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Art Review: Undressed: A Brief History of Underwear @ The V&A


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When the V&A described the history of underwear as ‘brief’ in their exhibition title, it was not simply a witty pun about pants: it is genuinely very brief.

In the gallery’s description of ‘Undressed: A Brief History of Underwear’ online, it acknowledges that underwear’s ‘cut, fit, fabric and decoration reflect changing attitudes to gender, sex and morality’.

There is not a clear chronology of underwear’s history in the exhibition, as display cases grouped items together based on themes such as health and hygiene rather than time, limiting the clarity of how underwear can ‘reflect changing attitudes to gender, sex and morality’

With the importance of underwear so evident and explicitly recognised by the gallery as adaptive to a transitioning society, I was surprised that the exhibition confused the chronology of the displayed items by combining items from different times in each display cabinet, interrupting the temporal progression.

There were aspects that certainly could have explored the importance of underwear as reflective of social attitudes. Julian Opie’s work ‘Sara Gets Undressed’ at the top of the staircase sees a woman gradually unclothe as the viewer walks up the stairs. This highly sexualised representation of a woman in the work reflects the increasingly liberal acceptance of sex in modern times. The work is controversial, confrontational, and noteworthy – it makes a strong impression, as underwear can.

Had the rest of the exhibition made quite as much of a statement as Opie’s work did, it would have done justice to underwear’s potential to make a significant impact on the intended viewer.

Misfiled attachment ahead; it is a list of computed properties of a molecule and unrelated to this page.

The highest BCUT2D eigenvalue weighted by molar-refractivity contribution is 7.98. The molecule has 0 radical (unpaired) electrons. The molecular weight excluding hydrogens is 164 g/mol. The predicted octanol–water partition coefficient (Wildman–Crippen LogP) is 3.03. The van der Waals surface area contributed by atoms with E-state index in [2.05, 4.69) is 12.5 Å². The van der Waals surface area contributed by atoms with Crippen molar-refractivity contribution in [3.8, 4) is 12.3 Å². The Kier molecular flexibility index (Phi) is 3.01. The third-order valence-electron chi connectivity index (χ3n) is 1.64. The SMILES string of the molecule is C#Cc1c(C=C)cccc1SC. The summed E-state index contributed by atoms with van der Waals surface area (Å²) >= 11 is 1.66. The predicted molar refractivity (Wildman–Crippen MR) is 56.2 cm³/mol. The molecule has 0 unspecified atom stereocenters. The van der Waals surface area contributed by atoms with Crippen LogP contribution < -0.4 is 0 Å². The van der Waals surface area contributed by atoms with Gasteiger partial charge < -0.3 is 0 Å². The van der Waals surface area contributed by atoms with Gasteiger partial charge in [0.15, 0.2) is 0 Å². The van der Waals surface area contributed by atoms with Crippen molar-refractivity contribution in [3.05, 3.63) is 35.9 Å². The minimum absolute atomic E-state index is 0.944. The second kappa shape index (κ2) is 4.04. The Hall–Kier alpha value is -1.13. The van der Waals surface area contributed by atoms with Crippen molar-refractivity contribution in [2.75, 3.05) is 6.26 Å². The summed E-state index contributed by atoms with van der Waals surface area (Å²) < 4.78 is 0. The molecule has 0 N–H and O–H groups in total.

Partly sponsored by Agent Provocateur, the exhibition felt like less of an art or fashion exhibition, and more of an advertising campaign. With the final set of underwear on display being by Agent Provocateur, it is difficult to not feel sceptical about the exhibition’s intentions.

The other leading sponsor is Revlon, and in both of their sponsor statements they claim to “empower” and “celebrate” women. Yet, as a woman I did not feel particularly empowered or celebrated from attending the exhibition. Instead, I felt a little uninspired and felt that underwear was somehow presented as uninspiring.

The V&A seemed to objectify underwear in the exhibition, dampening its powerful subjectivity. It was a shame to see meaningful items of underwear become meaningless.

Undressed: A Brief History of Underwear runs at the V&A until March 2017.

See images from the exhibition below.

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